It’s the old story: who saves the family and the house of the firefighter while he/she is out fighting other fires?
The new fire season has started, and many of the outstanding information sessions or programs created by the CFS have already been held in preparation. In fact, everything is about planning – making sure you actually have a plan.
The CFS asks that you have a written – and practised – bushfire survival plan, and one workshop still to be held is at the Clayton Bay Fire Shed on Alexandrina Road on Sunday, December 6 from 1.30-4.30pm. To book, contact Vanessa Geerts on 0428 817 186 or e: firstname.lastname@example.org
Adrienne and Neville Scott have worked their vineyard at Hindmarsh Valley for 26 years, and like so many of us they had not fully considered what to do if a fire was suddenly coming their way. Now, the transformation of their home and property in readiness of a fire may save their lives, thanks to Adrienne organising a CFS Firey Women training session at their residence also attended by 10 women living nearby in August.
According to Adrienne, they were stunned when realising that simple preventative measures and the implementation of a plan could save them and everything else.
“We learnt so much, especially about preparing your property and how to communicate,” Adrienne said. “Even though we have rapid numbers instead of street numbers, they want us to go by a grid number.
“We were told the importance of having a plan, like whether you will go or stay if there is a fire, and if you stay what you will do. They showed us things like the importance of being covered in clothes, gloves and a mask. Even leaving a sign on your gateway so your neighbours know whether you have gone or you are still home.
“They have asked us to meet again as neighbours to work out which way we can escape should a fire come from a particular direction.
“There was focus on gardens; what trees are dangerous and how you grow them. For us, it meant digging out our lavender bush because it was with other trees making it three different heights like steps and then there is the roof. We have to make sure there is a gap so the fire cannot jump to the roof so easily.
“Even putting wire over the vents of the house so embers cannot get inside was something we didn’t think of, and there was the obvious reminder of cleaning your gutters.
“I thought it was good that we learned how to understand reports when they were on the radio, and not to think that you can get in your car and race it because the fire can race you.”
Adrienne said the Firey Women program was not being about heroes, but thinkers, and Neville added that you should never assume that you won’t have a fire. “I guess it was something that we never wanted to think about,” Neville said. “You may need to come to terms with the fact that with a fire you may have to walk away from your property.”
Judy Sweetman, who also attended the course, said she would be home during a fire because her husband was always out on the fire truck.
“We always thought that he would be able to tell me when it was time to go or leave the property, but the reality we were told was that he may not have a chance to tell me because he would be too busy,” Judy said.
“You have to know what you are going to do, and how you are going to handle the situation. There are also different situations like having children or visitors at the scene, or having livestock.”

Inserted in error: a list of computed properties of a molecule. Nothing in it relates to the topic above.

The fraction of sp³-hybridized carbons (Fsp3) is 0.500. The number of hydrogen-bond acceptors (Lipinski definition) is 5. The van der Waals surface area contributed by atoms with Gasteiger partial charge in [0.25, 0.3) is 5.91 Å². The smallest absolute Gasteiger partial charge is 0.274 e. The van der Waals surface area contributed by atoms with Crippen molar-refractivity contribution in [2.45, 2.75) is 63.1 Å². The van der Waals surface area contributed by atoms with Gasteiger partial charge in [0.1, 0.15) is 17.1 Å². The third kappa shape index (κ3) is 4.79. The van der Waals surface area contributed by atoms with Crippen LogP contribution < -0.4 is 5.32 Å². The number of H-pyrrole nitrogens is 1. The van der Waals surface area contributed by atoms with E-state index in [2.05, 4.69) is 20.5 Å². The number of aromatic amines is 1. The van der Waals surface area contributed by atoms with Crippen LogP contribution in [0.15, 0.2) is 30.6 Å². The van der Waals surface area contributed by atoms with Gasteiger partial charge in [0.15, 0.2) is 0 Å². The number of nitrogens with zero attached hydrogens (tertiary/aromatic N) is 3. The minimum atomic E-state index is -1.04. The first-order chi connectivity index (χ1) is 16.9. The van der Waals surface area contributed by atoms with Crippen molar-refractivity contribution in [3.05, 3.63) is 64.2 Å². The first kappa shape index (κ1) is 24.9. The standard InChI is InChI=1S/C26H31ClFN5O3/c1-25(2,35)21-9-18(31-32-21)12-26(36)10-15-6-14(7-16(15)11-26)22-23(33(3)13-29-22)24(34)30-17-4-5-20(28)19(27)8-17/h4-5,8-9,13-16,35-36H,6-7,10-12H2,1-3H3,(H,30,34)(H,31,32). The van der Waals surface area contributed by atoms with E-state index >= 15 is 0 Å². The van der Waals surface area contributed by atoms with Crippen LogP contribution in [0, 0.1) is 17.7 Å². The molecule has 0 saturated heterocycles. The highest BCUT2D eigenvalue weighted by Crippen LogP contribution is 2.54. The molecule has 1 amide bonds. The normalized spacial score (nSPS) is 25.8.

Adrienne said there were girls at the course who owned horses, and learned for the first time what to do in case of a bushfire.
“You keep the outside fences in tact, but open all the internal ones so they can get around,” Adrienne said. “And don’t put them in a stable or a shed… let them out and they will look after themselves.
“We were told how during a grass fire there were horses in the paddock, and the biggest horse was stomping out stubble fire protecting the other horses. There was another case where alpacas had herded all the goats by a dam.”
Among the youngest attendees was Chloe Hautop, who said she gained a lot from the program. “I thought it was good because a lot of younger people may be home by themselves,” she said.
“It’s good to know what to do, like removing all the things that could catch embers, closing all the doors, blocking all the holes, filling up your sinks with water, having mops ready to dampen the embers and straping your windows so they don’t shatter.”
Kaisu Vartto, who lives on a farm across the road from the Mount Billy Conservation Park, was always aware of the dangers of living in a high bushfire area, but not every precaution that needed to be taken.
“Even though we have the CFS truck on our place, if there is a fire the truck is not going to necessarily be there,” Kaisu said.
“My husband has done a lot since the course because it really inspired us and gave us the knowledge about fire behaviour. It made me much more aware about reducing the fire load and knowing what kind of behaviour they have.
“The bottom line message they drove home to us was don’t be a hero. If it is a catastrophic fire day and there is a fire in your area, leave early; a lot of people have died because they have left too late.
“I thought it was a fantastic course, and the CFS should he congratulated for putting on such an excellent program.”
And you know how the emphasis was on planning, well the CFS runs these Firey Women courses outside of the fire danger season, so plan to attend one.